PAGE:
Our Faith Should Transform Our Politics
Published: September 13, 2012
The start of the Year of Faith and our country’s elections will take place less than a month apart. And we have an excellent opportunity as Catholics to apply the principles of our faith to our political system—not only in how we vote, but in how we choose to influence our country’s political discourse, too often marred by angry and hateful rhetoric.
In this effort, two themes from Pope Benedict’s message announcing the Year of Faith are of great importance to Catholic Americans.
First, he called for public witness by Catholics, writing: “Faith implies public testimony and commitment. A Christian may never think of belief as a private act. ... Faith, precisely because it is a free act, also demands social responsibility for what one believes.”
Second, he called on Catholics to redouble their commitment to charity: “Faith without charity bears no fruit,” he wrote.
Seldom does America suffer a more profound lack of charity today than in its political process.
Often, we see that commentators and politicians don’t see the ideas of their political adversaries as deficient. They see their political adversaries themselves as personally deficient.
The result is an almost endless cycle of personal attacks in our country’s political conversation.
For the vast majority of Americans—who know how to have civil disagreements over everything including politics with family and friends—this doesn’t sit well. Our Knights of Columbus–Marist poll has found that almost 8 in 10 Americans say they are “frustrated” with the tone of our political debates. Almost three-quarters say the problem is getting worse, and just under two-thirds say this is harming our political process.
But we need not accept this status quo as “good enough.”
Now numbering one in four Americans, our country’s Catholics can offer a better alternative.
Charity demands respectful discourse—on every issue. For this reason, the Knights of Columbus launched the Civility in America petition, asking politicians and the media to focus on debates on issues and policies rather than on personal attacks.
Cardinal Timothy Dolan has asked both presidential candidates and their running mates to sign it, joining the more than 1 million members of the Knights of Columbus and more than 25,000 other Americans supporting it.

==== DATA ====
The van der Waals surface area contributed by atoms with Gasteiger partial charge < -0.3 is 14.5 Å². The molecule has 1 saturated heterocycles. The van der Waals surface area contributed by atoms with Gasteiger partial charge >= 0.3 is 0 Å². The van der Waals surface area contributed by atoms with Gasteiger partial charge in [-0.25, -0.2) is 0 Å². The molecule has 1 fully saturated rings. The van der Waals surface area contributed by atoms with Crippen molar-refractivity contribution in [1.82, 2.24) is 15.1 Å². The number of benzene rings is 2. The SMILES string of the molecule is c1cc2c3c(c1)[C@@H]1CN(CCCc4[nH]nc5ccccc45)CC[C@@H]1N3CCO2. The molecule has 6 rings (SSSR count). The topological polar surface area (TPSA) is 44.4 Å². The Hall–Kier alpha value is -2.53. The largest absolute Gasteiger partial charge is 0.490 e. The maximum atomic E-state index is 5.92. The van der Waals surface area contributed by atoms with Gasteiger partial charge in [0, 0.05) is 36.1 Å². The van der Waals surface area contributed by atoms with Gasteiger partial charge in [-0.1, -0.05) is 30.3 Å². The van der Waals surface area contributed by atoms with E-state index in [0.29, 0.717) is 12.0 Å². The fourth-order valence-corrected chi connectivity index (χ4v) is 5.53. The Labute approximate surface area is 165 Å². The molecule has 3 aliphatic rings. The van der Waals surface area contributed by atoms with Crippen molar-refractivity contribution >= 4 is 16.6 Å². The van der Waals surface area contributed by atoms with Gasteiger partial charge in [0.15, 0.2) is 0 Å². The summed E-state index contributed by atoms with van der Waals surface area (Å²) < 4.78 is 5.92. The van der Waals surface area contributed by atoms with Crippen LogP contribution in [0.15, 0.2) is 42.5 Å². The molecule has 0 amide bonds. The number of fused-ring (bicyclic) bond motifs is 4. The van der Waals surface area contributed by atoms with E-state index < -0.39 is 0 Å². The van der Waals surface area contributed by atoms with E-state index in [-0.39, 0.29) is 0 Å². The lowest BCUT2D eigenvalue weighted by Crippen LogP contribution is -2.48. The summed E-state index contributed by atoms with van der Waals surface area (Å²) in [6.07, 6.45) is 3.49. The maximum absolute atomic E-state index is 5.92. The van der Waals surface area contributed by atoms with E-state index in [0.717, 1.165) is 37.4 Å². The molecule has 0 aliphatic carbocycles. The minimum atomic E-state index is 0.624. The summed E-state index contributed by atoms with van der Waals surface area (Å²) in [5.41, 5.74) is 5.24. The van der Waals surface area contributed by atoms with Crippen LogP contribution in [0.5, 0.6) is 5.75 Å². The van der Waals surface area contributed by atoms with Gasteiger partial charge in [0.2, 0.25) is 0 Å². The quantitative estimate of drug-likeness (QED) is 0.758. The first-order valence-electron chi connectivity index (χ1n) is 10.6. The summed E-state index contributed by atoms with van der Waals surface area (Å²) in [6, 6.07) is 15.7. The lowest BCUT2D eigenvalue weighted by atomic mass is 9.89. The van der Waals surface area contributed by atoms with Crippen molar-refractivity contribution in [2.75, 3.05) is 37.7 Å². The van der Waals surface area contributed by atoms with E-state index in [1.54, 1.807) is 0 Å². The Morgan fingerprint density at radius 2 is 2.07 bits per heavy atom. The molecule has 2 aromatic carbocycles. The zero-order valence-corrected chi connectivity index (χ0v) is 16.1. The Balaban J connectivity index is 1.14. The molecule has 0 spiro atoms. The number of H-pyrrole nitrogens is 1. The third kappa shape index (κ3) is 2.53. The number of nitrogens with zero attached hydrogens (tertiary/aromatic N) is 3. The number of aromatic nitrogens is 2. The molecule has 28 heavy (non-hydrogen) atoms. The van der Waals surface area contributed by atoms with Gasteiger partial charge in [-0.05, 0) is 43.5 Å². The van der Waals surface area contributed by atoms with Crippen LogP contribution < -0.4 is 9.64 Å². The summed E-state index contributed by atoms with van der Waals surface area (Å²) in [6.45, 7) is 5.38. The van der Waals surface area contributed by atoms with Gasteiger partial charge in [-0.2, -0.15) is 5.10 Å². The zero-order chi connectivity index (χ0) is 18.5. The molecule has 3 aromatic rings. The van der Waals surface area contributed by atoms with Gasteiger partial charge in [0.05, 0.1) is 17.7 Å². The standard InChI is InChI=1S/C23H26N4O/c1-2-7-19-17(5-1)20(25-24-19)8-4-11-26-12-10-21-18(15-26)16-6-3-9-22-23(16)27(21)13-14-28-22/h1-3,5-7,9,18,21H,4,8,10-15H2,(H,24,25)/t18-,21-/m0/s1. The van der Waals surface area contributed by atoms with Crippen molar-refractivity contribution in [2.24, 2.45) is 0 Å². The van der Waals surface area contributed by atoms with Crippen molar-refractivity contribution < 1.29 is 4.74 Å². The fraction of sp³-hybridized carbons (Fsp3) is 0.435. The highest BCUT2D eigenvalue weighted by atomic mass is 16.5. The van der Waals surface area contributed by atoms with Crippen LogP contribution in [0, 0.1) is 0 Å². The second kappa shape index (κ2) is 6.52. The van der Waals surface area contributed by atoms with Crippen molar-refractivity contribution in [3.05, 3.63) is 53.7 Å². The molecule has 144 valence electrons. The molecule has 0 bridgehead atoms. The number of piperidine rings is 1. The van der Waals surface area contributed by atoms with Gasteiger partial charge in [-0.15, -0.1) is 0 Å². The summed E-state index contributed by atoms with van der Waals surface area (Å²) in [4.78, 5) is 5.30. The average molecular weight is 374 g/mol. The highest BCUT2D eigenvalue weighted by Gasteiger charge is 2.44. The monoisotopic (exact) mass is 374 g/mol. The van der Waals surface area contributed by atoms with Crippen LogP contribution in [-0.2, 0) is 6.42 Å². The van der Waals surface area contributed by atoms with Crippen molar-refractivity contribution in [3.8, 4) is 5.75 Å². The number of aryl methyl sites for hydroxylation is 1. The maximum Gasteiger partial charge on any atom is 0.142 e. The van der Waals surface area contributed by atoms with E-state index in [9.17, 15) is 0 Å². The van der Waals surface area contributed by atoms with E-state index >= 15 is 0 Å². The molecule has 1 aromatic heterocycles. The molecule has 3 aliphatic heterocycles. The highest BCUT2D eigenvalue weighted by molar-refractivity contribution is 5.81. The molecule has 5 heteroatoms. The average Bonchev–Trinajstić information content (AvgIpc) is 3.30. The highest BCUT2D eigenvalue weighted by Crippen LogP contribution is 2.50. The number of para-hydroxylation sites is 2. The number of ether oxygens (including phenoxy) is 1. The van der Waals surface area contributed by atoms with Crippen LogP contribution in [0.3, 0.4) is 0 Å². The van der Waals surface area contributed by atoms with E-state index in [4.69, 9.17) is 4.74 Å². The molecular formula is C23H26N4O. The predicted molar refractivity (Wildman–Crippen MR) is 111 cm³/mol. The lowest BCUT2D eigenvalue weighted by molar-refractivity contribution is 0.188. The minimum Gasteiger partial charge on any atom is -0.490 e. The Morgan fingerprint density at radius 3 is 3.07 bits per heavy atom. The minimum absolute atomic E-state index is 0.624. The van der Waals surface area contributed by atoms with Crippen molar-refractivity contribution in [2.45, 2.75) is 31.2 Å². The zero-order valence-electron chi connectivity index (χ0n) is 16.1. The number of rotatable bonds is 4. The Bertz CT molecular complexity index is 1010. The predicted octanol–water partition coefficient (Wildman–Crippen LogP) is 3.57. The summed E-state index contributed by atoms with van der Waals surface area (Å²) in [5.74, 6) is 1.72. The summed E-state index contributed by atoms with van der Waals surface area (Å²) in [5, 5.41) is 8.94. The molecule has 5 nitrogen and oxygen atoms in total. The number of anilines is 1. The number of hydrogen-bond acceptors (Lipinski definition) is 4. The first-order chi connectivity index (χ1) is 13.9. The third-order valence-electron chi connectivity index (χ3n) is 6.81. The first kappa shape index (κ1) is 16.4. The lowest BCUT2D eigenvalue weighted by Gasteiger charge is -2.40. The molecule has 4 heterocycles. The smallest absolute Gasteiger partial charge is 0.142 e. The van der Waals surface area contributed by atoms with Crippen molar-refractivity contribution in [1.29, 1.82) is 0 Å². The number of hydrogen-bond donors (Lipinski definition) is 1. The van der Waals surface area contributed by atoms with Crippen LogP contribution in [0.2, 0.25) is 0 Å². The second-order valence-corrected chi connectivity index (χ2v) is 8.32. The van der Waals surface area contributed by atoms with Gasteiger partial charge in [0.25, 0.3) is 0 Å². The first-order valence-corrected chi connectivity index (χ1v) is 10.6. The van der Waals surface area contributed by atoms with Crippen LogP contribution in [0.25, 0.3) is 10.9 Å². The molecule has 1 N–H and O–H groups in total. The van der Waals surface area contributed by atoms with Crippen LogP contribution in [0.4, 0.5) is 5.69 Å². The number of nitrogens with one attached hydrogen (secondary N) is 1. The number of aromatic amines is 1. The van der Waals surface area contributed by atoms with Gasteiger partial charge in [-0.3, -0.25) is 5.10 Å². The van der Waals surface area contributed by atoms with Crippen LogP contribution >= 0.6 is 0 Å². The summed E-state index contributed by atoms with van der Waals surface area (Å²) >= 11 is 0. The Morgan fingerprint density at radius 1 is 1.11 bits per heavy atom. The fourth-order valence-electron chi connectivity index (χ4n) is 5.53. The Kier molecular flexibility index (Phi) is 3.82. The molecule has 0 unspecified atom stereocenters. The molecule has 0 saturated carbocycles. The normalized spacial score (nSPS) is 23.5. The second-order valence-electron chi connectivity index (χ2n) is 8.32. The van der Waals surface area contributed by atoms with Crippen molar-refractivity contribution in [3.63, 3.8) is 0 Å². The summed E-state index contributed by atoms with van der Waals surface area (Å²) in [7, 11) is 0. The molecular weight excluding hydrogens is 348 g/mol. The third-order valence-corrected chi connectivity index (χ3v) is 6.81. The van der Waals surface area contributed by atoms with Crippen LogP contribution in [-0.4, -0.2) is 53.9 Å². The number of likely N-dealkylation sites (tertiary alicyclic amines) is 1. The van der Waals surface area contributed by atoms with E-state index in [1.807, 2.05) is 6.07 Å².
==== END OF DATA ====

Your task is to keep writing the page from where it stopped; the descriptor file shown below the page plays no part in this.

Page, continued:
Such a project is consistent with the best of Catholic thought.
In “The City of God,” St. Augustine observed, “Let this city bear in mind, that among her enemies lie hidden those who are destined to be fellow citizens, that she may not think it a fruitless labor to bear what they inflict as enemies until they become confessors of the truth.”
And St. Thomas More wrote this prayer while awaiting execution in the Tower of London for refusing to take an oath supporting King Henry VIII’s takeover of the Catholic Church in England:
“Almighty God, have mercy ... on all that bear me evil will, and would me harm, and their faults and mine together ... vouchsafe to amend and redress, make us saved souls in heaven together, where we may ever live and love together with thee and thy blessed saints.”
We are called to public witness in all circumstances.
In the early days of evangelization, when St. Paul preached to the Athenians, he chose to do so at the Areopagus: a powerful council, and the oldest in Athens. Those men who made up the Areopagus were not Christians: That was precisely why they needed to be evangelized.
With Cardinal Dolan calling for civility from our political candidates and delivering prayers at both the conventions of the Republicans and the Democrats, a descendant of the apostles is once again bringing Christ’s message into the halls of power.
Today, most in both political parties are Christian—and many are Catholic—but the call to conversion is endless. In what is becoming an increasingly secularized country—where many believe religion ought to be kept out of our modern Areopagus—this form of new evangelization is timely and needed.
By calling on our candidates and the media to show charity and civility, Catholics can help Cardinal Dolan and our bishops to bring the new evangelization to our own public square as St. Paul did in Athens.
By witnessing to charity and civility in our own discussions and our own lives, we can lead the way and show that such a goal is attainable.
Carl Anderson is the supreme knight of the Knights of Columbus and a New York Times bestselling author. This column appeared Sept. 5 on the website of Columbia magazine, a publication of the Knights of Columbus. To sign the civility pledge, go to civilityinamerica.org.